Have you always wanted to learn how to saber Champagne?

It’s only The Best Party Trick Ever.

As a self-taught Champagne Saberer, I will say it can be pretty impressive, but also intimidating, when all eyes are on you to perform—and pop the cork!

Let me first take you back to a glamorous situation when the party trick came in handy.

Imagine yourself aboard a superyacht in the Cyclades Islands of Greece anchored somewhere in the majestic Mediterranean, French rosé literally pouring all day.

It’s a once-in-a-lifetime picturesque adventure, everyone is feeling the luxurious European vacay vibe—and a drinking game of sorts ensues.

Party tricks all around…

There’s twirling on toes, a bottle of beer popped open with a gold wedding band and some impressive things done with body parts.

Annnnd then it’s your turn. No pressure…

Hmmmm….Whattaya do?

You show off your party girl skills and saber a bottle of Champs off that boat like a pro. Whew!

Tips & Tricks 
Sabering successes can be beginner’s luck or just good party juju, but there are indeed tricks of the trade to mastering the art and science of sabering a bottle of bubbly.

Let’s skip the science and share what’s worked for me on far less-sexier occasions than feeling like a Greek goddess aboard a megayacht near Mykonos.

Sabering a bottle of bubbly in that mesmerizing setting was an unimaginable moment, but I still feel a tinge of guilt thinking about catapulting trash into the bottom of God’s exquisitely pristine Aegean Sea.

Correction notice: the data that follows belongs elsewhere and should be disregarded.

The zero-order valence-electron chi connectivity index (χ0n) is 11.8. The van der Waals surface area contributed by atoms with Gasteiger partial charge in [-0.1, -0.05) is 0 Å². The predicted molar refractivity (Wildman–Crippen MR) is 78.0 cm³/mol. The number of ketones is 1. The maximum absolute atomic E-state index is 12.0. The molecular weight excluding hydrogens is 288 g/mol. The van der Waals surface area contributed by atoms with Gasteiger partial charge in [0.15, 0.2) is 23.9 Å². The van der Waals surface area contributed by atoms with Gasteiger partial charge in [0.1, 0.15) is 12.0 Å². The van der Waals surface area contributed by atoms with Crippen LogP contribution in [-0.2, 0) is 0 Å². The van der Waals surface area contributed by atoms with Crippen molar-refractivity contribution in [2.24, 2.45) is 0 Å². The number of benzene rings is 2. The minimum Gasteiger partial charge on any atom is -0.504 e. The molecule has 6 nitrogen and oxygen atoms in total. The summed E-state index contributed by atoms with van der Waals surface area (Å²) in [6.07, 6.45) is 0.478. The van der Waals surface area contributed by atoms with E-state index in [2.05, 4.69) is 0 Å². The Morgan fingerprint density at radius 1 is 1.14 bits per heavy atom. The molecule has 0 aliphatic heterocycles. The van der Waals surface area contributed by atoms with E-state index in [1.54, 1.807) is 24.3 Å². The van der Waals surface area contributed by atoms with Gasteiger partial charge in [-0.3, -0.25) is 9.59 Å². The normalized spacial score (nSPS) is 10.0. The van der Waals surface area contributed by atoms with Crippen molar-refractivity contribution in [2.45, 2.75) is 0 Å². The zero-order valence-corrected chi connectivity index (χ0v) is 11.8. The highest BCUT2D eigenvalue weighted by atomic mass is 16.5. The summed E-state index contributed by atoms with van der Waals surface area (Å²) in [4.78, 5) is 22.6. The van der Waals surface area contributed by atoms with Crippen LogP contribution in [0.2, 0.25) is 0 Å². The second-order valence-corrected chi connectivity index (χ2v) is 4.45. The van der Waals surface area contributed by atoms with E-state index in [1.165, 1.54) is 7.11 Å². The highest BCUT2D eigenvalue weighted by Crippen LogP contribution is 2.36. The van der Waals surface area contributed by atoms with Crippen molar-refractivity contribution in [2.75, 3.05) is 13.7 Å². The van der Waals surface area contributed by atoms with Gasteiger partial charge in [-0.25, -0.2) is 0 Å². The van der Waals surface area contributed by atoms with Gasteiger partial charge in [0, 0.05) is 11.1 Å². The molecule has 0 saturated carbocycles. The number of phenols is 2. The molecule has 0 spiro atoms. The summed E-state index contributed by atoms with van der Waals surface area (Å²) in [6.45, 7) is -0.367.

So before we begin a crash course on the art of sabrage, that’s the first thing you need to know:

Tip #1: There will be broken glass.
The collar and cork with a jagged edge will soar, be impossible to find, and someone will eventually step on it.

Tip #2: Note which bottles saber easiest for you. To ensure success (and save embarrassment), the saber pros of the world suggest using a bottle of a high-end Champagne for a nice, thicker bottle.

However, I’ve successfully hurdled tops off bottles I know weren’t super fancy, including La Marca Prosecco, which apparently has less pressure than Champagne.

Keep a running list of which bottles work for YOU; this is your party trick!

Tip #3: The knife should NOT be sharp.
You want force to push the collar off, not the blade to cut into the cork and get stuck. (womp womp) If at first or second swing you don’t succeed, flip the knife around and try the dull edge.

A few more warnings and tips:
 Do not allow anyone, especially over-served friends, near the swing zone of the knife or saber sword!

 Do not saber Champagne off a balcony, a boat or on the beach!

A saber is a sword, as in a weapon, and that’s a seriously covetable party supply. I want this one but my weapon of choice in the meantime is a chef’s knife.

You learn by doing, so practice!

Ready to impress your friends and elevate the party vibe?

5 Steps to Sabering Success

1Chill out

Take the bottle and plunge it neck first in a bucket or cooler of ice for about 10 minutes. Begin manifesting the moment as the coolest party rocker. You’ve got this.

2Delegate duties

Assign a spotter to watch where the broken glass may land and retrieve it (not the same person who videos it).

3Uncage the bottle

Carefully remove the outer foil and gently untwist the cage. It can and will blow at any moment, so easy does it.

4Assume position

Hold the knife in your dominant hand and rest the bottom of bottle in the other hand. Tilt the bottle upward at a 45-degree angle and find the seam.

5Saber and wooooo!

In one fell confident swoop, run the knife up the seam and follow through like a golf swing. Boom! When the wooing dies down, pour the Champs!

"In victory, you deserve Champagne; in defeat, you need it." - Napoleon Bonaparte

More sabering thoughts:

What do Napoleon and Madame Clicquot have to do with your sabering obsession? Everything!

Read Legends & Myth: the History of Champagne Sabering.